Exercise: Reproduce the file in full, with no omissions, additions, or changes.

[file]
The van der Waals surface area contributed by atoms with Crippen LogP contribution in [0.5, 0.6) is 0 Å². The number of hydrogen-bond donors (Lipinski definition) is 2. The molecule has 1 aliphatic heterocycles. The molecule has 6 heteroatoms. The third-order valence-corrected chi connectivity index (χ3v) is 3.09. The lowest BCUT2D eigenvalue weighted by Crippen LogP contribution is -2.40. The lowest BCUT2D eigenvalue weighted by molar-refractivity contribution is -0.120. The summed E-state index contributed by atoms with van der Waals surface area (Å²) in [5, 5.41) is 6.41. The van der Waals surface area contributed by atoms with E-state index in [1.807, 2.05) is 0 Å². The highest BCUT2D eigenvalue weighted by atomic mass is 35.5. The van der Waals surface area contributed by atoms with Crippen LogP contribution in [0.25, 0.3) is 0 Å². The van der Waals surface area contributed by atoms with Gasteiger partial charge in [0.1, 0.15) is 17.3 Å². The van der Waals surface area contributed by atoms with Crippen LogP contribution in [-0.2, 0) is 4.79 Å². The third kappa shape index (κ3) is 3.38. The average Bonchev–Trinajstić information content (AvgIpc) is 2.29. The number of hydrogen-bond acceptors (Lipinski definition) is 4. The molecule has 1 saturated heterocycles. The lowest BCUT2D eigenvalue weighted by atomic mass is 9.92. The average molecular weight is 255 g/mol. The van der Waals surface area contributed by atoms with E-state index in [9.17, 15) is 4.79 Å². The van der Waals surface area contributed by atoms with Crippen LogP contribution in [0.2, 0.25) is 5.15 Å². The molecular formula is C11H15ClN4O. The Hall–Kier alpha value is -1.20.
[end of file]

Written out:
The van der Waals surface area contributed by atoms with Crippen LogP contribution in [0.5, 0.6) is 0 Å². The number of hydrogen-bond donors (Lipinski definition) is 2. The molecule has 1 aliphatic heterocycles. The molecule has 6 heteroatoms. The third-order valence-corrected chi connectivity index (χ3v) is 3.09. The lowest BCUT2D eigenvalue weighted by Crippen LogP contribution is -2.40. The lowest BCUT2D eigenvalue weighted by molar-refractivity contribution is -0.120. The summed E-state index contributed by atoms with van der Waals surface area (Å²) in [5, 5.41) is 6.41. The van der Waals surface area contributed by atoms with E-state index in [1.807, 2.05) is 0 Å². The highest BCUT2D eigenvalue weighted by atomic mass is 35.5. The van der Waals surface area contributed by atoms with Crippen LogP contribution in [0.25, 0.3) is 0 Å². The van der Waals surface area contributed by atoms with Gasteiger partial charge in [0.1, 0.15) is 17.3 Å². The van der Waals surface area contributed by atoms with Crippen LogP contribution in [-0.2, 0) is 4.79 Å². The third kappa shape index (κ3) is 3.38. The average Bonchev–Trinajstić information content (AvgIpc) is 2.29. The number of hydrogen-bond acceptors (Lipinski definition) is 4. The molecule has 1 saturated heterocycles. The lowest BCUT2D eigenvalue weighted by atomic mass is 9.92. The average molecular weight is 255 g/mol. The van der Waals surface area contributed by atoms with E-state index in [9.17, 15) is 4.79 Å². The van der Waals surface area contributed by atoms with Crippen LogP contribution in [0.2, 0.25) is 5.15 Å². The molecular formula is C11H15ClN4O. The Hall–Kier alpha value is -1.20.